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A friend's script has been requested by a legit. producer. They say they won't look at it unless she submits it through a lawyer or agent. Do any of you know of an entertainment laywer who would write a cover letter for a fee? It appears important that the attorney be from California. No idea why.
This may sound stupid but I'm just wondering...
Is the producer willing to give a referal for your friend? Not only would it be easier but also if the producer only accepts scripts through an agent/laywer and now they really want to read the script, to me it sounds like they are interested.
Curious and wishing good luck to your friend,
Thanks, Don! I'll suggest that to her.
Most entertainment lawyers charge by the hour, around $300 and up. To protect their reputation for recommending only quality scripts, the good ones usually read the whole script. There goes about $600. Then you have to look for a lawyer who has the time.
Of course, you can ask for help from a divorce lawyer in Peoria who will do it for $50 or less without ever looking at it. His/her submission might be all the protection the producer needs to have. It's a jungle out there but one has to deal with it.
Thanks, Bill. I'm glad I've never had to go this route, 'cause it sounds like an expensive pain.
Who are some of the affordable entertainment lawyers in Los Angeles area?
Looking for one.
Anyone, just graduated from Law School?
I know some charge $350.00 - $450.00 per hour. Too expensive!
Anyone charging around $100.00 per hour. Which is a fair rate.
I like to think that I value a dollar probably more than anyone on this board. However, there comes a time, in which you have to consider more than a hourly fee. Ever hear of the addage, you get what you pay for? Yes, $300 to $500 can be saved, but if you have an inexperience lawyer, who doesn't know the ins and out, go over contracts, you might be spending or losing more than a few hundred bucks.
Of course, you can say the new attorney may be top of his or her class, but he or she may not be aware of all of the perks that can make a big difference, such as royalties, producing credit, sequels, video game royalties, merchandising, and whatever that can be dreamed up on a contract, since things change all the time.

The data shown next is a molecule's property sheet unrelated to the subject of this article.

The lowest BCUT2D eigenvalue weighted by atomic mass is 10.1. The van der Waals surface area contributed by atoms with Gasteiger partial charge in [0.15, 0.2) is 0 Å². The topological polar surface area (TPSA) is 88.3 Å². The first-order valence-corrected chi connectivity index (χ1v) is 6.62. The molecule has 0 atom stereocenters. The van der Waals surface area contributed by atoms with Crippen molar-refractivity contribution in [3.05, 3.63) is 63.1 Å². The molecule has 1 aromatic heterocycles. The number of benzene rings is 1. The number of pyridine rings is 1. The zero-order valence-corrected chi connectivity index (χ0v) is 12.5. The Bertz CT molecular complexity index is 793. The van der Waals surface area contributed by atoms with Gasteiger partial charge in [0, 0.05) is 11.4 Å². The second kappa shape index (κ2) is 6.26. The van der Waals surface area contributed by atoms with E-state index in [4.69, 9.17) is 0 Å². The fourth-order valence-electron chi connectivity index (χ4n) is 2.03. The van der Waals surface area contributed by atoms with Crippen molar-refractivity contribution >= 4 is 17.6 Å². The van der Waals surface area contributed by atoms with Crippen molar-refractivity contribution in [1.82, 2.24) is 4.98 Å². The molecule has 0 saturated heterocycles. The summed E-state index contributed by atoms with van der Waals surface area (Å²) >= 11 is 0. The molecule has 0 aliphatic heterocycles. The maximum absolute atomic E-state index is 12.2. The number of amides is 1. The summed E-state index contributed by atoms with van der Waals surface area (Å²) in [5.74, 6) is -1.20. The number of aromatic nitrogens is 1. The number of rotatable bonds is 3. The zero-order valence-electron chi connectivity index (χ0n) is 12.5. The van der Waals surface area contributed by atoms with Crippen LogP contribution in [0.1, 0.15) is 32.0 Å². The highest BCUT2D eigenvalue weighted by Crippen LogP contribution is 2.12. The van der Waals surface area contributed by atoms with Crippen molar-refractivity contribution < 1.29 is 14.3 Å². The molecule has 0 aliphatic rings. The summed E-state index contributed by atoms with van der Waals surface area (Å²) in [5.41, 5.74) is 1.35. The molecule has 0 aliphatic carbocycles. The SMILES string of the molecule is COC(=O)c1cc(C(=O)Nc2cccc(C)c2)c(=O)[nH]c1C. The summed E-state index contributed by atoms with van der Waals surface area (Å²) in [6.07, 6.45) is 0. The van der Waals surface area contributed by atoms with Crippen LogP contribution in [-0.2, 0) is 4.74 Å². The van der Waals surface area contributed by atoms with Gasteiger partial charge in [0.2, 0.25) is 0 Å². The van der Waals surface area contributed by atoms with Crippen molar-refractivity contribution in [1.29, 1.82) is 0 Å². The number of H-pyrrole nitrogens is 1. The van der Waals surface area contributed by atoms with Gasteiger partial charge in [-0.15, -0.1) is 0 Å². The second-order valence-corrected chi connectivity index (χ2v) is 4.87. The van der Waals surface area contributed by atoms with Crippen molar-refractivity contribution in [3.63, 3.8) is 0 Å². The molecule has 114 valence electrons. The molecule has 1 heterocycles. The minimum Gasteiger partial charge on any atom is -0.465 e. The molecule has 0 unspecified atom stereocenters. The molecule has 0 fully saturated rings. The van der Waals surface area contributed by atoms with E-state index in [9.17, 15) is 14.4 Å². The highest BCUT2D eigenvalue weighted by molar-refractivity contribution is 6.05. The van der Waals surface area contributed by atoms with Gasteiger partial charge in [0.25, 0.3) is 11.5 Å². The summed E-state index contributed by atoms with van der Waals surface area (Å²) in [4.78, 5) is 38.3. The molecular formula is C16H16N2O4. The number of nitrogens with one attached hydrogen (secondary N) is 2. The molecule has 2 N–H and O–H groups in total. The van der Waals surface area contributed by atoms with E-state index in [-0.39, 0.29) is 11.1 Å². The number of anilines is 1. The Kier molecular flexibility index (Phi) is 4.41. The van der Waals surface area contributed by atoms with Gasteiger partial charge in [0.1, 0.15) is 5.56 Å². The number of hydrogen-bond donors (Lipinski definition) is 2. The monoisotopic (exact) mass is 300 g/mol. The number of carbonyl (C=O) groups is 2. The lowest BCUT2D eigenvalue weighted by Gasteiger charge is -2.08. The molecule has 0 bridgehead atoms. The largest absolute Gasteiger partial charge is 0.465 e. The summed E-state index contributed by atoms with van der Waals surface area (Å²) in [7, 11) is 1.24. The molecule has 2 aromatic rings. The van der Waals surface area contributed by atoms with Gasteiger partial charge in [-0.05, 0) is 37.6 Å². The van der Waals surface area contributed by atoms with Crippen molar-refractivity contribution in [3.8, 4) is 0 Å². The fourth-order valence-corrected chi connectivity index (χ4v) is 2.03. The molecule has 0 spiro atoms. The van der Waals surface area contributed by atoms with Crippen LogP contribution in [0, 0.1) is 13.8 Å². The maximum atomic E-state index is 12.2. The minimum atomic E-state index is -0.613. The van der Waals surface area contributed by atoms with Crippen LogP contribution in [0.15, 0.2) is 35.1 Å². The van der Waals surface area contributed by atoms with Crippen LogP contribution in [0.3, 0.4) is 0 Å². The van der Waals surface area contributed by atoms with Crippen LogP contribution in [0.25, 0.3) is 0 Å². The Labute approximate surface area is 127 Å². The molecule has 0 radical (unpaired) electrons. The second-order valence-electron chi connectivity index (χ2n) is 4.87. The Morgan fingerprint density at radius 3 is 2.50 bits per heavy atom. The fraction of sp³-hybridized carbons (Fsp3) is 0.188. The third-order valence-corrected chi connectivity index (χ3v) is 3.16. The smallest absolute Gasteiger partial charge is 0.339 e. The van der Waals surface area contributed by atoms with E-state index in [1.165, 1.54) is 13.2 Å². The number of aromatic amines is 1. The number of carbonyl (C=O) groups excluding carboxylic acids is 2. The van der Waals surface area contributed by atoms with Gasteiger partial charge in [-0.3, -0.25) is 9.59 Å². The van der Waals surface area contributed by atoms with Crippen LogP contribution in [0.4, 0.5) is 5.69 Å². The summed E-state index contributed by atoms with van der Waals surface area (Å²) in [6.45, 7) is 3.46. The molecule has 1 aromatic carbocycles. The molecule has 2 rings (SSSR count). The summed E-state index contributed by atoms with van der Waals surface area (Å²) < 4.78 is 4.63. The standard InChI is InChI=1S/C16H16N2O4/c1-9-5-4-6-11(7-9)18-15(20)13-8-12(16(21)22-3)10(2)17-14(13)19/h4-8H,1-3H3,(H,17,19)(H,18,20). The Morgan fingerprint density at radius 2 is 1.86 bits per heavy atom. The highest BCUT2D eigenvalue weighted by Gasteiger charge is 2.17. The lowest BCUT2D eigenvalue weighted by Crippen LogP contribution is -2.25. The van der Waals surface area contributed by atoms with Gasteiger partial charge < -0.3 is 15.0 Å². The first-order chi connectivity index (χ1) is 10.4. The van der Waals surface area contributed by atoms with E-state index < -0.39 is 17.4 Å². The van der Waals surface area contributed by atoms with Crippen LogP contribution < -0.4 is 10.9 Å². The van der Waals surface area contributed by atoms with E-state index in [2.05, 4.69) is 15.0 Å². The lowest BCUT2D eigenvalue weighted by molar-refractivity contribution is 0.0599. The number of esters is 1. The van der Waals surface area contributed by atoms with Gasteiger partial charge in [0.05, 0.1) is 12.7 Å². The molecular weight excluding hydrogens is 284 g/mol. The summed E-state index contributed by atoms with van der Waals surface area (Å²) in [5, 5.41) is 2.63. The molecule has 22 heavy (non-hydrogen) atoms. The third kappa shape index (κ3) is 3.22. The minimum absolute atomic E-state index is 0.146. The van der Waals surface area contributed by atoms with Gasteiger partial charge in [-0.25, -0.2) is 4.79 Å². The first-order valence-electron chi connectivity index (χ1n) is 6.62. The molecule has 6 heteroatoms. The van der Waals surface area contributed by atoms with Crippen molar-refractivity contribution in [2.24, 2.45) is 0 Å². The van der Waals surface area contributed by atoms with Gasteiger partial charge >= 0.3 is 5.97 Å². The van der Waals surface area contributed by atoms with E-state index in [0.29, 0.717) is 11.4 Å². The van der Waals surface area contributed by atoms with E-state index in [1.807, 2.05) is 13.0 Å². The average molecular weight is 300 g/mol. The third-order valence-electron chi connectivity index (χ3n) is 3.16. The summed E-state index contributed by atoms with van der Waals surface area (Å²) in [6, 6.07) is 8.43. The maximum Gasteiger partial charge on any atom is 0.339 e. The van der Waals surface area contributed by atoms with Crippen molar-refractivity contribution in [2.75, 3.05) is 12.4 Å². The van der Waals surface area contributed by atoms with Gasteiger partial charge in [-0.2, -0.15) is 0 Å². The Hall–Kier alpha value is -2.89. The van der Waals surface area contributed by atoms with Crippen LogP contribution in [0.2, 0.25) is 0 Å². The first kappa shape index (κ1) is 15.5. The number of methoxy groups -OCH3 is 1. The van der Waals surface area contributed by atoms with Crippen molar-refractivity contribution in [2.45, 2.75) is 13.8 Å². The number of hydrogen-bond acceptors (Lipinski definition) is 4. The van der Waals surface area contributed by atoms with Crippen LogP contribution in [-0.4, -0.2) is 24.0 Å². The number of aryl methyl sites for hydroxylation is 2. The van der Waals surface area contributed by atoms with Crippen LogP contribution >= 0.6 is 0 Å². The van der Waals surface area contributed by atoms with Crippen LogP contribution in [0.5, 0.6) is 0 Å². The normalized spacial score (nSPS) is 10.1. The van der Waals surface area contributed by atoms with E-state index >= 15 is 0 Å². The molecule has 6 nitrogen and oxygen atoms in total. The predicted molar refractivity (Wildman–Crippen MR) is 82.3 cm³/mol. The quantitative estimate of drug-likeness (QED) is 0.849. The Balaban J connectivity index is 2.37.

What are you looking for? Are you in a dispute? marklitwak.com gives a heck of a lot of free advice. Booke A. Wharton's book, "The Writer Got Screwed (But Didn't Have To)" covers a lot of writerly legal ground. You might also want to check out "This Business of Screenwriting (How to Protect Yourself as a Screenwriter)" by Ron Suppa. There's also a book for writers in general, "The Writer's Legal Companion," by Brad Bunnin and Peter Beren.
Did you get an offer on a script and need someone to negotiate terms? It is possible to locate attorneys on findlaw.com, but be warned, some of the entertainment attorneys are pompous blowhards who hobnob with the multi-millionaires of the business and they won't want to talk to you. I had one of that variety who went out of his way to threaten to sue me just for making an email inquiry once. There are some who are more human and may agree to represent you on a consignment (percentage) basis if you can bring them a solid offer you've obtained for a script, then they may negotiate terms for you. Don't expect them to act as your agent, though, they won't. And I can tell you that the studios and major production companies don't respect the fact that you have an attorney in your corner. That is not an "in" unless that attorney is already doing regular business with someone in their company.
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